The 2015-16 Pirate Radio Annual is now nearly finished and I’m taking advance orders for copies of the book. I’ve had the CD ready for a while now (although I need to start burning copies). I started laying out the PRA about a month ago, then realized last week that my column margins were too narrow, so I re-set it. Just finished the cover tonight and the files are going to the printer tomorrow. From there, the finished books should be ready in 4-6 weeks.

In case you are wondering what the Pirate Radio Annual is, it’s a paperback book with an 5.5″ x 8.5″ trim size. This is the 6th edition. Each are divided into two parts: the first is pirate radio “articles” and the second part of the book is a listing of entries on North American shortwave pirate stations that were reported in the past year (and also European pirates that were reported in a large portion of North America). The book contains images from dozens of stations + contact information, URLs of websites, etc. Because this year’s edition is running long, I cut back on the “articles” in this year’s edition . . . WGM: World’s Greatest Mistake and the updates for next two Global HF Pirate weekends.
This year’s edition is 230 pages (34 pages longer than the last edition) and contains an audio CD-R with sample tracks of audio from pirates from the past year. 92 different stations (up 20 from last year) are represented on the CD….although the recording is on a CD-R, it is an audio CD that can be played in standard CD players, computers, etc. BTW, after creating hundreds of these CDs, I heard from one reader that the CD wouldn’t fit properly in his slot-loading Mac computer. If you want to use it in one of these computers or device with a narrow slot, let me know and I can send your CD without a label.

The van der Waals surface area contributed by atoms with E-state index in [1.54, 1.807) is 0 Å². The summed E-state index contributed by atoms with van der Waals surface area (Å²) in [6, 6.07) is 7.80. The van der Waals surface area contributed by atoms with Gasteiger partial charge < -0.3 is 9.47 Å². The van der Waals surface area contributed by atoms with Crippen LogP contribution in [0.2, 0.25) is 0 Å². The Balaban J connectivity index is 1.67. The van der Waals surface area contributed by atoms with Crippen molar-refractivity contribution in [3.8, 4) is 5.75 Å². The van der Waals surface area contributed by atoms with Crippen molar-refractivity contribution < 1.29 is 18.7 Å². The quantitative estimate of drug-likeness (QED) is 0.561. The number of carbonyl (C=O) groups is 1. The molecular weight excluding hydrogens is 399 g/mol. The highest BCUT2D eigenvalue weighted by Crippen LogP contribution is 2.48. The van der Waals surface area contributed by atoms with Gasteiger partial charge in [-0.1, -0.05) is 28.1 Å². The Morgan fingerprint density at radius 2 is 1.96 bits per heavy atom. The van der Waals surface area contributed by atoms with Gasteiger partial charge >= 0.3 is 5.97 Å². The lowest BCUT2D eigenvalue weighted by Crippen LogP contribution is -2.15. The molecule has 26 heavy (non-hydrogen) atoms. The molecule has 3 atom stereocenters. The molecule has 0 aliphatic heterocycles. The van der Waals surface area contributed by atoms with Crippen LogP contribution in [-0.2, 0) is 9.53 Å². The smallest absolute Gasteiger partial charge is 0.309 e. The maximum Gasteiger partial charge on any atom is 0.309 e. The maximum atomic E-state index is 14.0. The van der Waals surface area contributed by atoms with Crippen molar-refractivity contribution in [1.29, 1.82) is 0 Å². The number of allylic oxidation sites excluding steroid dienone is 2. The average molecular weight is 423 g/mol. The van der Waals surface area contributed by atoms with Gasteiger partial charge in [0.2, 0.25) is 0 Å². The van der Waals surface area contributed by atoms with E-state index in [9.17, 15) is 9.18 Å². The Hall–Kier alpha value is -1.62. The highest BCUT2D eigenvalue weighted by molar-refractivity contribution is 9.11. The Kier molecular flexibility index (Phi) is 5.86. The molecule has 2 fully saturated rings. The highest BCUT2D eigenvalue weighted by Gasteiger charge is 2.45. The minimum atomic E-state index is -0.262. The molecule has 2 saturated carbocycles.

If you want an advance copy, the price until August 7 is $16 + $3 shipping ($19) to the United States. I’m not yet sure if the extra 34 pages will affect the shipping cost to the rest of the world. I should probably wait until the copies arrive so that I can check the shipping cost/weight to Europe/Australia/Canada/etc., rather than guessing and posting an amount that’s totally inaccurate, so I appreciate your patience while I get it figured out.
Also, I found a less-expensive printer for this edition. When I was offering advance copies at the Winterfest, I thought it’d be more expensive than it wound up being. So, if you advance ordered at the Winterfest, I’ll be returning $1 with your copy.

You can either send a check or money order in US funds to:

Cabinet Communications
PO Box 109
Blue Ridge Summit, PA 17214

or you can send the $ via PayPal to info /at/ hobbybroadcasting.com

I buy each issue of the Pirate Radio Annual, so I’ll order my copy ASAP. Thanks again for the tip, Tom!

What is the Pirate Radio Annual? Check out on of my reviews.

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From the Isle of Music for June 27/28

PromoFTIOMjune06272016small
For the next several months, From the Isle of Music will be featuring the nominees and winners of Cubadisco 2016, Cuba’s equivalent of the GRAMMY.

Our June 28 (June 27 in the Americas on WBCQ) program includes special guest María Felicia Pérez, director of Coro Exaudi, winner of the Choral Music category in Cubadisco 2016. We’ll also play some Popular Dance Music by Jesús Cutiño, nominated in the Popular Dance Music – New Talents category and some of Live in Cuba by Wynton Marsalis, which was awarded an International Prize at Cubadisco. Also, some vintage Irakere.